Fracking Supporters Try to Spin Study To Their Advantage
Drilling supporters seized on the EPA’s failure to report evidence of “widespread, systemic” pollution, asserting that it shows that fracking is safe.
“After five years of study, the EPA learned exactly what the states, industry and even some of the more competent bureaucrats in the Obama administration have known for some time — hydraulic fracturing is not a threat to drinking water,” Rep. Rob Bishop (R-Utah), chairman of the House Natural Resources Committee, said in a statement, according to The Hill.
But the EPA’s study itemizes numerous instances where things have in fact gone wrong, describing spills, mishandling of wastewater and the ability of contaminants to travel underground via oil and gas well casings or other cracks and fractures and reach aquifers.
DeSmog has previously reported that EPA was forced to slash plans to test the levels of contamination both before and after a well was fracked because the oil and gas industry failed to make any wells available for testing and pressured EPA to narrow its plans.
“The EPA found disturbing evidence of fracking polluting our water despite not looking very hard,” Kassie Siegel of the Center for Biological Diversity said in a statement. “This study was hobbled by the oil and gas industry’s refusal to provide key data.”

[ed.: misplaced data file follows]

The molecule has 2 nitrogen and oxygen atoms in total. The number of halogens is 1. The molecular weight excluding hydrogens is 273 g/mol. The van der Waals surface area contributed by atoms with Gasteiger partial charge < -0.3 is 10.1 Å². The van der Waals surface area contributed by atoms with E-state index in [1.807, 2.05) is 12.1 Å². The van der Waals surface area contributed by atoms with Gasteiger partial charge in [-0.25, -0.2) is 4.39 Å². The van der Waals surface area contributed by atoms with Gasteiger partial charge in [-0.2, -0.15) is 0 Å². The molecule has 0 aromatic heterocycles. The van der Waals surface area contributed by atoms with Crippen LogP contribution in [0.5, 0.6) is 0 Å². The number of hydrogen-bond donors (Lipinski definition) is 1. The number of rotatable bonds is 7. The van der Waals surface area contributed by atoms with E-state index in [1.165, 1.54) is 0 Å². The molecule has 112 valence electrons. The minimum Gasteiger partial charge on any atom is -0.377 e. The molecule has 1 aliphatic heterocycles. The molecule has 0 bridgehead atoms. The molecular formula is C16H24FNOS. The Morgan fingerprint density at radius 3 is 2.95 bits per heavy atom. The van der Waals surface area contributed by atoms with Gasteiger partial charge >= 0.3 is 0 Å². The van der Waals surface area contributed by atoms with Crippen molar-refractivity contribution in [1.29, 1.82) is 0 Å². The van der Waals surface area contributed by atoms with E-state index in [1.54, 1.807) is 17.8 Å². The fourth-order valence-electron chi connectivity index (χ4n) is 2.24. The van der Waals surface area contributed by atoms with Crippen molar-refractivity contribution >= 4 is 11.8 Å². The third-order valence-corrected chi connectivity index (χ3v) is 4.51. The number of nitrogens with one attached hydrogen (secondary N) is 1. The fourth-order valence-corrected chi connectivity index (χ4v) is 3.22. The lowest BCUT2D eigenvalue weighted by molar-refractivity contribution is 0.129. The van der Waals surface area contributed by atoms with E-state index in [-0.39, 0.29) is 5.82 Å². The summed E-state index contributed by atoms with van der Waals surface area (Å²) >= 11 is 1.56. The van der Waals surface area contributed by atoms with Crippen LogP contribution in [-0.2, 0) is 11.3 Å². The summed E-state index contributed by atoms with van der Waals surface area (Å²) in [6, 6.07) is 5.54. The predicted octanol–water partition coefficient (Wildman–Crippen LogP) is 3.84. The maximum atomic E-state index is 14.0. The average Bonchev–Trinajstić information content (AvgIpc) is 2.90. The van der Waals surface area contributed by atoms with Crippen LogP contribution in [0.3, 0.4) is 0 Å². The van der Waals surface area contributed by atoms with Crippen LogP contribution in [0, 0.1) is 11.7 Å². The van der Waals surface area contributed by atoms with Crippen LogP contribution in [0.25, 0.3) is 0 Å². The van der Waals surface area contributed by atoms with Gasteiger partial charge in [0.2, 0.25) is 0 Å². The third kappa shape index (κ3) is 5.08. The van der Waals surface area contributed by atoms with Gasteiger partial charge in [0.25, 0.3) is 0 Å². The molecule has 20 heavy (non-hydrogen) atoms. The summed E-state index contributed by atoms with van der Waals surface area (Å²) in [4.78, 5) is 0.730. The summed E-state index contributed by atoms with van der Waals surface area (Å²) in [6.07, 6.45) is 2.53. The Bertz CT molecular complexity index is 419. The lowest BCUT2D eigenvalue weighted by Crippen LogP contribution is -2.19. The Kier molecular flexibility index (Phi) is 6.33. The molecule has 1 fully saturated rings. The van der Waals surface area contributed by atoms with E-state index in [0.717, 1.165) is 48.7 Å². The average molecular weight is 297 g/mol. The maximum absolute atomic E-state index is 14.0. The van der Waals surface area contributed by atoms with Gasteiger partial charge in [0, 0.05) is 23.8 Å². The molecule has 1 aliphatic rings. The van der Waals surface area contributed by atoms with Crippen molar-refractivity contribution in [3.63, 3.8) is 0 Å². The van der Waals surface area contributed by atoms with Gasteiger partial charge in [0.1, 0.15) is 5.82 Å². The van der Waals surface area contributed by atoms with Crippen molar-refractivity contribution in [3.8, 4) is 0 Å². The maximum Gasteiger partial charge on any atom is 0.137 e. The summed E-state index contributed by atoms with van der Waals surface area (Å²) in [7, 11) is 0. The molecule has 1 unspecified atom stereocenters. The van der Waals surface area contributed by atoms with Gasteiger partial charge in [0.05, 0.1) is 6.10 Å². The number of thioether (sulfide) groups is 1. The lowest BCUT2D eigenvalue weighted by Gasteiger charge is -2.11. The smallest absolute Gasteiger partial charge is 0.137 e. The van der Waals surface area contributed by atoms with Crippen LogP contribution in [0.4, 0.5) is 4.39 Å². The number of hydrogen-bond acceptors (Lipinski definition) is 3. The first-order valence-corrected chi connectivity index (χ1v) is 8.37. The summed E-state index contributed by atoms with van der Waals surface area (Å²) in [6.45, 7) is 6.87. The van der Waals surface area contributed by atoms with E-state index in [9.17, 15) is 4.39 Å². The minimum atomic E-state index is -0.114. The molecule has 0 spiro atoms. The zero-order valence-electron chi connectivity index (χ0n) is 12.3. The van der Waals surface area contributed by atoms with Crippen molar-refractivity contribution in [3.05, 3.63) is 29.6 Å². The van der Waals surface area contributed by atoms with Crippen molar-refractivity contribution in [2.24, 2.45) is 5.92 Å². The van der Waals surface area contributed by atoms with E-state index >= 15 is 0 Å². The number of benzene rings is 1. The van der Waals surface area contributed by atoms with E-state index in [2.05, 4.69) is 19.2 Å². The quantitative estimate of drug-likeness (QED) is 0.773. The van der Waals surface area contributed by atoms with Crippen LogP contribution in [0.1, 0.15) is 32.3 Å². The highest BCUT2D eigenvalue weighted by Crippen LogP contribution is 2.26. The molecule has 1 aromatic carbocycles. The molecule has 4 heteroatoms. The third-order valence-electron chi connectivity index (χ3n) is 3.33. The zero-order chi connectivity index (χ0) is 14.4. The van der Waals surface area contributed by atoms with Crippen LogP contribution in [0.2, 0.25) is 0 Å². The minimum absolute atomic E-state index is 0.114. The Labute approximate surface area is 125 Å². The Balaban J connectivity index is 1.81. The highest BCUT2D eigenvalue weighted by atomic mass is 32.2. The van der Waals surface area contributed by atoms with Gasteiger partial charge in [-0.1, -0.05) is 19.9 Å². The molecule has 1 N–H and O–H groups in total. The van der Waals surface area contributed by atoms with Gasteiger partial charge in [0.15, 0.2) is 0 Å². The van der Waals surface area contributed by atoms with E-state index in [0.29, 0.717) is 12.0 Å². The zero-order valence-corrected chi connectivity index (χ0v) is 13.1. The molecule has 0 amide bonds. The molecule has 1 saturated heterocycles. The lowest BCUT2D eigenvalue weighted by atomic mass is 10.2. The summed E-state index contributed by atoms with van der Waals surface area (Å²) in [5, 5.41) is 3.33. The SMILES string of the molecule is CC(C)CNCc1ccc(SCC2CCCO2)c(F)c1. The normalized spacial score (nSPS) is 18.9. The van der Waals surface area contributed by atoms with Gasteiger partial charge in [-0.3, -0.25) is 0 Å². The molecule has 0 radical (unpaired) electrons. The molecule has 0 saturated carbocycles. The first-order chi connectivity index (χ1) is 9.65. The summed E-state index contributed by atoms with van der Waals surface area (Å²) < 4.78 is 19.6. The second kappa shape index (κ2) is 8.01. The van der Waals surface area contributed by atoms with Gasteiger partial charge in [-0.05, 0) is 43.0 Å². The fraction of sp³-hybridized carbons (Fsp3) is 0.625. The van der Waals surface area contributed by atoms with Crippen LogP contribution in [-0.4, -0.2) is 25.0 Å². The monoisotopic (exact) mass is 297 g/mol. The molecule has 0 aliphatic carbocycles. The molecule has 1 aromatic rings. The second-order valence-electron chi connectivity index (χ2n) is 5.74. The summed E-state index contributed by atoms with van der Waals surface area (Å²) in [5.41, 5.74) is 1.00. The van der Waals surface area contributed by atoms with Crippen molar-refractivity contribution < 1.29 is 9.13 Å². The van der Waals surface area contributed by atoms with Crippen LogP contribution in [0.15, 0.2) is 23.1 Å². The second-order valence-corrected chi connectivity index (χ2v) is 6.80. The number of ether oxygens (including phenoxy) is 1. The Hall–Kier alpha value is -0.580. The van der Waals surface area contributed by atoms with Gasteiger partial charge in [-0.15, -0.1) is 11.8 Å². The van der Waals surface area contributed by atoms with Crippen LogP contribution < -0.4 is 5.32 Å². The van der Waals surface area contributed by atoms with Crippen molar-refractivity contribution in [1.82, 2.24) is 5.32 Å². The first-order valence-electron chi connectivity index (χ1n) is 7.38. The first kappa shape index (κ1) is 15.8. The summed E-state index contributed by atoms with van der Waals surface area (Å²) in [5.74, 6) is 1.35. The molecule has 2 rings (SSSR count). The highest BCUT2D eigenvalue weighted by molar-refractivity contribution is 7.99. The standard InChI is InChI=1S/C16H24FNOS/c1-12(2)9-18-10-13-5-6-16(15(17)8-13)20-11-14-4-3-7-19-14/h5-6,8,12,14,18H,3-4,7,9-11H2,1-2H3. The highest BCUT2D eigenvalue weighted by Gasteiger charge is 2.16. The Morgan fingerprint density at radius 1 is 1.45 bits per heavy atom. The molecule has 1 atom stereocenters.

Thomas Burke, deputy assistant administrator of the EPA’s office of research and development, downplayed the degree of risk, focusing on the percentage of wells where water was proved to have been contaminated. “In fact, the number of documented impacts to drinking water is relatively low when compared to the number of fractured wells,” he told The Wall Street Journal.
But while the percentages are small, the raw numbers are quite large.
“Between 2000 and 2013, approximately 9.4 million people lived within one mile of a hydraulically fractured well,” the EPA’s study concluded, adding that nearly 7,000 municipal or public water supplies are also close to fracked wells. “These drinking water sources served more than 8.6 million people year-round in 2013,” the agency added.
With that many people living nearby, even a small percentage rate can translate into large impacts.
“Industry data and independent studies tell us that one to six percent of unconventional fracked wells fail immediately, meaning tens of thousands of failed wells litter our country,” Earthworks’ Pagel said. “That’s why industry didn’t cooperate, they know fracking is an inherently risky, dirty process that doesn’t bear close, independent examination.”